5. Best of luck with the new bike endeavor. But, please, before you send any funds to the Susan Komen foundation, you gotta first see the documentary, “Pink Ribbons Inc”. Because, if the fight against breast cancer is really your priority, that charity may not be the best use of those funds. Trailer for the film is here:

  6. Ive bought three bikes from Scott over the years and his service and knowledge were the best. I’m excited to see this get off the ground. Way to go, Scott!

  7. This is an interesting story and I admire the ones who keep trying. The new name is much better. You could still improve the look of the type in the logo though, make it more unique. I think it’s worth spending 5-10K on amazing brand design if you really want to make a home run with a start-up. Look at a company like Ritte for example, they just nailed the branding. Others like Culprit and Factor make really nice looking parts but totally fart out with the brand design imo. I think you need that brand to really sing in order to compete with the other pool of strong brands that already exist as big players in the industry.

    Otherwise best of luck! The frames themselves have nice lines open mold or not. If you have good service on the parts and a drive to sell good products and back them up… that’s great stuff.

  8. Please Scott, reconsider donating money to Komen. I haven’t watched the doc Greg linked to, but have heard so many horror stories about the decisions that the Komen foundation makes.

  9. there’s only a 10% donation for sales of frames or completes that have pink paint. If you like the bike, you can order a gray one, and then you could even put some pink stickers or paint on it yourself. Maybe even tie a pink ribbon on it, if you think it helps.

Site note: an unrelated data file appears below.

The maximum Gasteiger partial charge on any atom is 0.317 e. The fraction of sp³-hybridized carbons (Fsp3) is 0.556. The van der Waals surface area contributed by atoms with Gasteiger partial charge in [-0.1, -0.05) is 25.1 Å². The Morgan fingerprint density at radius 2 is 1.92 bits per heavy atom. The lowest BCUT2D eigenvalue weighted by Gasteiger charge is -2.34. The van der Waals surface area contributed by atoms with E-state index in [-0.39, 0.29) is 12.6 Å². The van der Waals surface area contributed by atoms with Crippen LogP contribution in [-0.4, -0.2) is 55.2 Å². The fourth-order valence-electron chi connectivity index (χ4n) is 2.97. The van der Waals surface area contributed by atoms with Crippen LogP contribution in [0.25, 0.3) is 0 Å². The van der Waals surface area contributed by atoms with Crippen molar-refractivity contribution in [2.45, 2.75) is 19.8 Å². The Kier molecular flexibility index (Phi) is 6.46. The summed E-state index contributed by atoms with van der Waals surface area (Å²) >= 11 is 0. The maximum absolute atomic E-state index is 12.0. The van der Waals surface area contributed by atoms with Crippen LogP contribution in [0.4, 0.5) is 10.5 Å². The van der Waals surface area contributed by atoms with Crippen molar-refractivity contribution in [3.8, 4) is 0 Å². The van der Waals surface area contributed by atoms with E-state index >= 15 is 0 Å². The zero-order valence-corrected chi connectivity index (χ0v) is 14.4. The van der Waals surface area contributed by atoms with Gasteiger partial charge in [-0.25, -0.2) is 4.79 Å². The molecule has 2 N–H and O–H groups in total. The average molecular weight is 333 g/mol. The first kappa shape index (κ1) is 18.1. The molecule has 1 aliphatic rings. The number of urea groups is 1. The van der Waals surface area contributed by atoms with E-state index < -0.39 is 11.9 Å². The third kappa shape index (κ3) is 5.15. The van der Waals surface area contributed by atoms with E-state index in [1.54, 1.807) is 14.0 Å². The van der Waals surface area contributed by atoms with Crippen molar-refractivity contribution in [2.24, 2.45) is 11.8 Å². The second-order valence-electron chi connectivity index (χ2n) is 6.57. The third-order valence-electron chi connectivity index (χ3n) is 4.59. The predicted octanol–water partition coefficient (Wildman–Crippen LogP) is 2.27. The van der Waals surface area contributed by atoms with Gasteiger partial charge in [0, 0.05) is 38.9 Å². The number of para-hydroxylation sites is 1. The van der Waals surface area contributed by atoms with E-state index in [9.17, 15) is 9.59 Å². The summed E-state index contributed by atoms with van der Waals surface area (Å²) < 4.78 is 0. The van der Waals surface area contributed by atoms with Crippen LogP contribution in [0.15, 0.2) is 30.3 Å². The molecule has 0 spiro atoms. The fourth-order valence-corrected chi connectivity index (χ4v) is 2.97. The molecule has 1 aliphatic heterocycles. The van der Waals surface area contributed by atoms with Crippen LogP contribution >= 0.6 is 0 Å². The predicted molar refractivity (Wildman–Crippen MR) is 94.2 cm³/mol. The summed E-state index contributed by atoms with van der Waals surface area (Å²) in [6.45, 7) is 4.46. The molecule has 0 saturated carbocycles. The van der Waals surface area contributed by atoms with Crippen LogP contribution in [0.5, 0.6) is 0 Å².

10. STOP CALLING IT FSR!!!!! Most of us know by now that specialized only purchased a Patent then gave it their own name! It is A Horst Link. Now too bad their showing that carbon frame with a Single pivot. It would make so much more sense to just launch the budget alloy bike and a nice hardtail then pony up for the cost to produce a true four bar carbon frame. Good luck mr. scott

  11. I’ve got a buddy that rides the alu version of the hammerhead bike and my brother has the carbon proto’s he sold at the end of that business; both flat out love those bikes and both can definitely shred on them. I think with this business and pricing model he stands a real good chance of competing and being a viable business. Good Luck Scott!!!

  12. @rico – thank you for the input, appreciate it. There is another factor in Branding. The Brand itself and “who the brand is” We have a very unique approach and one I believe will resonate w/ consumers. Check out our site to learn more if interested.

    @Greg @dsw and @Radeus – thank you very much for sending that, will review.

    @greg – there wasn’t a quality available Carbon option running the Horst-Link. We field tested the Reveals in Taiwan and didn’t discover any glaring bad ride qualities from the current set up. Having said that, yes I would like to go to a Horst-Link eventually. It would require creating all new molds, so if we have success and can invest in that we will.

    Thank you everyone for your input and thoughts. I actually have a Suggestions page set up on the site for this type of thing http://www.switchbackbikes.com/suggestions the key component in the start-up and life of the Switchback Brand is your input, feedback, and participation in the Brand. Let’s go build a Brand together!

    Scott Robertson

  13. I have a bought one of the best 29er from Scott .. He is an personable individual …. I agree his customer service via, facebook, email or phone is second to none. Scott l will look forward to 2014 with Switchback and the Metro NY_NJ_CT exposure to your bikes.

  14. I had a switchback Reveal 27.5 wheel size. It lasted about a year before the lower swing arm pivot bearings chewed out the frame. Bearings are mounted directly into carbon and no sleeving. Frame was toast. As they are no longer making frames the dealer did a deal on a YETI SB5C. Best damn bike I have owned. Am looking at line boring out the lower pivot and putting in a sleeve and resurrecting frame in the future.